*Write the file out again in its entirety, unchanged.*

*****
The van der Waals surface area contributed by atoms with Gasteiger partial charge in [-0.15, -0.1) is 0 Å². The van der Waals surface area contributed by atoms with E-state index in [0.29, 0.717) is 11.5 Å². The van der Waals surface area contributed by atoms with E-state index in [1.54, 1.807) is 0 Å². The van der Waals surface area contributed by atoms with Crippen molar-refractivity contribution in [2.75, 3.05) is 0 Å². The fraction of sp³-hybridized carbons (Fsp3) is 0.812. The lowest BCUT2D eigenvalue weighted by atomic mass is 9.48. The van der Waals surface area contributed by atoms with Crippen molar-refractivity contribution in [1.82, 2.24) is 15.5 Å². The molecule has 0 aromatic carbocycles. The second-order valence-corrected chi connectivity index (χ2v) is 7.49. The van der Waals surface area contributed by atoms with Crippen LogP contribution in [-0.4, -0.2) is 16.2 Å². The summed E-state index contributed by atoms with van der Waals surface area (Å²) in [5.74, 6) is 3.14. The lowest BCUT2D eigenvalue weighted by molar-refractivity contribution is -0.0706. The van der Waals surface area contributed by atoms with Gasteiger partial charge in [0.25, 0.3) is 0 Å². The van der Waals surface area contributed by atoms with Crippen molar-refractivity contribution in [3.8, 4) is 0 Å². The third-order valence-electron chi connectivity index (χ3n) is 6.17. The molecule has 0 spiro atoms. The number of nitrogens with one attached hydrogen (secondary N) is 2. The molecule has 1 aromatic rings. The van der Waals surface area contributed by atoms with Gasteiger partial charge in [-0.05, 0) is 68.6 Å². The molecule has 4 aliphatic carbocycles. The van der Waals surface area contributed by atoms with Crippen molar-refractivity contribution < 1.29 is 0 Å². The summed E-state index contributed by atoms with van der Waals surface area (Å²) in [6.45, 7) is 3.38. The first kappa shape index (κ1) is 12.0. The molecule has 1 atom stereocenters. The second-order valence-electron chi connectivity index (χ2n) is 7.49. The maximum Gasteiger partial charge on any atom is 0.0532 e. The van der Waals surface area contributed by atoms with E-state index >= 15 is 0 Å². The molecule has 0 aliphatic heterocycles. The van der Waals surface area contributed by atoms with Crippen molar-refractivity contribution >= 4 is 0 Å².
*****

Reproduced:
The van der Waals surface area contributed by atoms with Gasteiger partial charge in [-0.15, -0.1) is 0 Å². The van der Waals surface area contributed by atoms with E-state index in [0.29, 0.717) is 11.5 Å². The van der Waals surface area contributed by atoms with E-state index in [1.54, 1.807) is 0 Å². The van der Waals surface area contributed by atoms with Crippen molar-refractivity contribution in [2.75, 3.05) is 0 Å². The fraction of sp³-hybridized carbons (Fsp3) is 0.812. The lowest BCUT2D eigenvalue weighted by atomic mass is 9.48. The van der Waals surface area contributed by atoms with Crippen molar-refractivity contribution in [1.82, 2.24) is 15.5 Å². The molecule has 0 aromatic carbocycles. The second-order valence-corrected chi connectivity index (χ2v) is 7.49. The van der Waals surface area contributed by atoms with Crippen LogP contribution in [-0.4, -0.2) is 16.2 Å². The summed E-state index contributed by atoms with van der Waals surface area (Å²) in [5.74, 6) is 3.14. The lowest BCUT2D eigenvalue weighted by molar-refractivity contribution is -0.0706. The van der Waals surface area contributed by atoms with Gasteiger partial charge in [0.25, 0.3) is 0 Å². The van der Waals surface area contributed by atoms with Crippen molar-refractivity contribution in [3.8, 4) is 0 Å². The third-order valence-electron chi connectivity index (χ3n) is 6.17. The molecule has 0 spiro atoms. The number of nitrogens with one attached hydrogen (secondary N) is 2. The molecule has 1 aromatic rings. The van der Waals surface area contributed by atoms with Gasteiger partial charge in [-0.05, 0) is 68.6 Å². The molecule has 4 aliphatic carbocycles. The van der Waals surface area contributed by atoms with Crippen molar-refractivity contribution < 1.29 is 0 Å². The summed E-state index contributed by atoms with van der Waals surface area (Å²) in [6.45, 7) is 3.38. The first kappa shape index (κ1) is 12.0. The molecule has 1 atom stereocenters. The second-order valence-electron chi connectivity index (χ2n) is 7.49. The maximum Gasteiger partial charge on any atom is 0.0532 e. The van der Waals surface area contributed by atoms with E-state index >= 15 is 0 Å². The molecule has 0 aliphatic heterocycles. The van der Waals surface area contributed by atoms with Crippen molar-refractivity contribution >= 4 is 0 Å².